When Honduras held a new presidential election in December of 2009, the U.S. Navy sent an amphibious assault ship to the waters in and around that country. As of this writing the 4th Fleet has no ship permanently assigned to it; it relies on ship being loaned from both the 2nd and 3rd Fleets. However, if Ileana Ros- Lehtinen, the Chair of the House Foreign Relation Committee, gets her way, that will change. She is in favor of assigning an aircraft carrier battle group to the fleet, and stationing it at the naval base at Mayport Florida. As of now the navy has 11 active carriers, and will soon have a new 9 billon dollar addition, the USS Gerald R. Ford. A full carrier battle group is an investment of 20 billion dollars, and it is the most powerful surface naval warfare system in the world. Once again where is the threat in this region to justify such expenditures?

The truth is that no country in Latin America or the Caribbean has ever fired a shot in hostility toward the United States. Even the infamous war cry prior to the start of the Spanish American War, “Remember the Maine “, was in reality, an accident. On the other hand, U.S. intervention in Latin America and the Caribbean, ether openly or covertly, exceeds 100. With this back ground, and the fact that more and more countries are liberating themselves from United States dominance, it is clear that the U.S. will push back. This is the real reason why the U.S. Navy reactivated the 4th Fleet; it will give the United States the option to use “gun boat diplomacy” whenever it seems fit.

There is no other country in the world, including the combined navies in the world that has the ships of the U.S. Navy. In all the history of world empires, you cannot exceed to that level without a massive navy.  We the Greeks needed to invade Troy they built a fleet of a thousand ships. The British Empire was built on the backs of its Navy. Up until World War II, it was Great Brittan who owned the world’s largest Navy. And now, since the end of World War II, the United States rules the seas with its Navy.

In this time of alleged budget crises, we can no longer afford (or Need?)We don’t need 20 billion aircraft carrier battle groups, or the total 149 billion navy budget, we must reconsider our entire 685.1 billion military budget, (based on the 2010 budget). We need to demand an end to building more of the new Ford class carriers, at 9 billion each. The countries of Latin America and the Caribbean are no threat to our security; we don’t need a Navy fleet in their waters. However, we must go even further; we must end our wars in the Middle East and withdraw our troops. We must also dismantle our nuclear arsenal and stop the use of the Predator Drones.  It is time we realize it is cheaper to build bridges and not bases or ships, or nuclear bombs. We need books, food and social services in this country, not bombs!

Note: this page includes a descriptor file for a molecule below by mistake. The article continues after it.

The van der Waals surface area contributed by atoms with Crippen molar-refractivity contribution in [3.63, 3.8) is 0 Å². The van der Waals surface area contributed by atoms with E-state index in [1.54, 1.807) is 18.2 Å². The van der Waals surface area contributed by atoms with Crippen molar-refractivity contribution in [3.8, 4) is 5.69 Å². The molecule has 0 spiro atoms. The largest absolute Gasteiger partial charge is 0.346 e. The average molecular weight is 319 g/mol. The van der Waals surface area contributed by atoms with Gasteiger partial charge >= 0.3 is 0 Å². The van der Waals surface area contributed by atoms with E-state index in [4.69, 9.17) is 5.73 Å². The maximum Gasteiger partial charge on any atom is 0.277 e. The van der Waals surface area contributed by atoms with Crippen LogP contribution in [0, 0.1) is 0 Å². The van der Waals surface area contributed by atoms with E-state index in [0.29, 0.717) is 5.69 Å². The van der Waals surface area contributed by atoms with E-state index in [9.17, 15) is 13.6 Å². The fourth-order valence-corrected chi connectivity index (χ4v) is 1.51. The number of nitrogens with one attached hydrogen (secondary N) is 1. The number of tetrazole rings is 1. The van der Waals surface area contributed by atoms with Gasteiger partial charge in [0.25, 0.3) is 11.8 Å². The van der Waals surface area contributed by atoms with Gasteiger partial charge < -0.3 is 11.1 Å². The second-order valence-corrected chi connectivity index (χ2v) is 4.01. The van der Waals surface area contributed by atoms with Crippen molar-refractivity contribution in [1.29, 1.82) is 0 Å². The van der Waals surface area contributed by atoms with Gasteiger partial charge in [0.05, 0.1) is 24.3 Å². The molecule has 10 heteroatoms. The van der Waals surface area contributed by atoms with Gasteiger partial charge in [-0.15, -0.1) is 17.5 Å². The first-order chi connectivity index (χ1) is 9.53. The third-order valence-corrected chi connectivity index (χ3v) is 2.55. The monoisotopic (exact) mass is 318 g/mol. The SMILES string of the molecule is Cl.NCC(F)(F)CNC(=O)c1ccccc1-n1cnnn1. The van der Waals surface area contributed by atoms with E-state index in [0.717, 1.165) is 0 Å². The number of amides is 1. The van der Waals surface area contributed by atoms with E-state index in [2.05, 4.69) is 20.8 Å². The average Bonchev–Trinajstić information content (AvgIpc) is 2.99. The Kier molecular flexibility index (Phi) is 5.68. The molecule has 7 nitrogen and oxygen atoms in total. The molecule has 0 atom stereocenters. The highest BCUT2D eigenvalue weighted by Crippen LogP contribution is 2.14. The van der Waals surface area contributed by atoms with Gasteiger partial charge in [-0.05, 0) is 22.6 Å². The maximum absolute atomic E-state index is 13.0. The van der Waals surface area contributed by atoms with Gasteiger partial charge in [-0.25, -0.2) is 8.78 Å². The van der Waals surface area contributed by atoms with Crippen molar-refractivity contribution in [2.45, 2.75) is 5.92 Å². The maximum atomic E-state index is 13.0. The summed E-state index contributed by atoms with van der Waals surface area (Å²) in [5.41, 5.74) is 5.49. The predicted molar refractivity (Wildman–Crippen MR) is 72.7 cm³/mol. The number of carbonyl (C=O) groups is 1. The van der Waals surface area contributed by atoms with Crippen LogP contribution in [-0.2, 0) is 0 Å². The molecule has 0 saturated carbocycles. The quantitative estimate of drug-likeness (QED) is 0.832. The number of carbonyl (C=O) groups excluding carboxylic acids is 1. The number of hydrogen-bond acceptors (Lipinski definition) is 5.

More articles by:
May 30, 2016
Ron Jacobs
The State of the Left: Many Movements, Too Many Goals?
James Abourezk
The Intricacies of Language
Porfirio Quintano
Hillary, Honduras, and My Late Friend Berta
Patrick Cockburn
Airstrikes on ISIS are Reducing Their Cities to Ruins
Uri Avnery
The Center Doesn’t Hold
Rodrigue Tremblay
Barack Obama’s Legacy: What happened?
Matt Peppe
Just the Facts: The Speech Obama Should Have Given at Hiroshima
Deborah James
Trade Pacts and Deregulation: Latest Leaks Reveal Core Problem with TISA
Michael Donnelly
Still Wavy after All These Years: Flower Geezer Turns 80
Ralph Nader
The Funny Business of Farm Credit
Paul Craig Roberts
Memorial Day and the Glorification of Past Wars
Colin Todhunter
From Albrecht to Monsanto: A System Not Run for the Public Good Can Never Serve the Public Good
Rivera Sun
White Rose Begins Leaflet Campaigns June 1942
Tom H. Hastings
Field Report from the Dick Cheney Hunting Instruction Manual
Weekend Edition
May 27, 2016
Friday - Sunday
John Pilger
Silencing America as It Prepares for War
Rob Urie
By the Numbers: Hillary Clinton and Donald Trump are Fringe Candidates
Paul Street
Feel the Hate
Daniel Raventós - Julie Wark
Basic Income Gathers Steam Across Europe
Andrew Levine
Hillary’s Gun Gambit
Jeffrey St. Clair
Hand Jobs: Heidegger, Hitler and Trump
S. Brian Willson
Remembering All the Deaths From All of Our Wars
Dave Lindorff
With Clinton’s Nixonian Email Scandal Deepening, Sanders Must Demand Answers
Pete Dolack
Millions for the Boss, Cuts for You!
Gunnar Westberg
Close Calls: We Were Much Closer to Nuclear Annihilation Than We Ever Knew
Peter Lee
To Hell and Back: Hiroshima and Nagasaki
Karl Grossman
Long Island as a Nuclear Park
Binoy Kampmark
Sweden’s Assange Problem: The District Court Ruling
Robert Fisk
Why the US Dropped Its Demand That Assad Must Go
Martha Rosenberg – Ronnie Cummins
Bayer and Monsanto: a Marriage Made in Hell
Brian Cloughley
Pivoting to War
Stavros Mavroudeas
Blatant Hypocrisy: the Latest Late-Night Bailout of Greece
Arun Gupta
A War of All Against All
Dan Kovalik
NPR, Yemen & the Downplaying of U.S. War Crimes
Randy Blazak
Thugs, Bullies, and Donald J. Trump: The Perils of Wounded Masculinity
Murray Dobbin
Are We Witnessing the Beginning of the End of Globalization?
Daniel Falcone
Urban Injustice: How Ghettos Happen, an Interview with David Hilfiker
Gloria Jimenez
In Honduras, USAID Was in Bed with Berta Cáceres’ Accused Killers
Kent Paterson
The Old Braceros Fight On
Lawrence Reichard
The Seemingly Endless Indignities of Air Travel: Report from the Losing Side of Class Warfare
Peter Berllios
Bernie and Utopia
Stan Cox – Paul Cox
Indonesia’s Unnatural Mud Disaster Turns Ten
Linda Pentz Gunter
Obama in Hiroshima: Time to Say “Sorry” and “Ban the Bomb”
George Souvlis
How the West Came to Rule: an Interview with Alexander Anievas
Julian Vigo
The Government and Your i-Phone: the Latest Threat to Privacy
Stratos Ramoglou
Why the Greek Economic Crisis Won’t be Ending Anytime Soon
FacebookTwitterGoogle+RedditEmail